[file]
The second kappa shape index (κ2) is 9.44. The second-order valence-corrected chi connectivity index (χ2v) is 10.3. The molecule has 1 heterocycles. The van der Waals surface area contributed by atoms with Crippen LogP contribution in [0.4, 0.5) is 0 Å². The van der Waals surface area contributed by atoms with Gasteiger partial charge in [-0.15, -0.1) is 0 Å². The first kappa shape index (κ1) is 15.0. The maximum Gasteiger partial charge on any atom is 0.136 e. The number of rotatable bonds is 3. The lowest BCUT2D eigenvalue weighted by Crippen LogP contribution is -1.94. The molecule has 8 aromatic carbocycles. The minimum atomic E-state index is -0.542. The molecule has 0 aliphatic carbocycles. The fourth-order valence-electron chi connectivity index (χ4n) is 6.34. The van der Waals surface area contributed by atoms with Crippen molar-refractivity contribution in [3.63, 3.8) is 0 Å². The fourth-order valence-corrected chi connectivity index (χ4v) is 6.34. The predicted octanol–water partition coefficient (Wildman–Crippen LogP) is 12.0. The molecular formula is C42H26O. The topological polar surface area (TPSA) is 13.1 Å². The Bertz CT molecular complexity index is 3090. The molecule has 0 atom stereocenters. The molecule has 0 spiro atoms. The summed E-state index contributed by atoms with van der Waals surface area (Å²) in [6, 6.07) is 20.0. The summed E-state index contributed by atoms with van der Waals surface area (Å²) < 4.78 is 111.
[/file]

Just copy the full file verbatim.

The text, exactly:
The second kappa shape index (κ2) is 9.44. The second-order valence-corrected chi connectivity index (χ2v) is 10.3. The molecule has 1 heterocycles. The van der Waals surface area contributed by atoms with Crippen LogP contribution in [0.4, 0.5) is 0 Å². The van der Waals surface area contributed by atoms with Gasteiger partial charge in [-0.15, -0.1) is 0 Å². The first kappa shape index (κ1) is 15.0. The maximum Gasteiger partial charge on any atom is 0.136 e. The number of rotatable bonds is 3. The lowest BCUT2D eigenvalue weighted by Crippen LogP contribution is -1.94. The molecule has 8 aromatic carbocycles. The minimum atomic E-state index is -0.542. The molecule has 0 aliphatic carbocycles. The fourth-order valence-electron chi connectivity index (χ4n) is 6.34. The van der Waals surface area contributed by atoms with Crippen molar-refractivity contribution in [3.63, 3.8) is 0 Å². The fourth-order valence-corrected chi connectivity index (χ4v) is 6.34. The predicted octanol–water partition coefficient (Wildman–Crippen LogP) is 12.0. The molecular formula is C42H26O. The topological polar surface area (TPSA) is 13.1 Å². The Bertz CT molecular complexity index is 3090. The molecule has 0 atom stereocenters. The molecule has 0 spiro atoms. The summed E-state index contributed by atoms with van der Waals surface area (Å²) in [6, 6.07) is 20.0. The summed E-state index contributed by atoms with van der Waals surface area (Å²) < 4.78 is 111.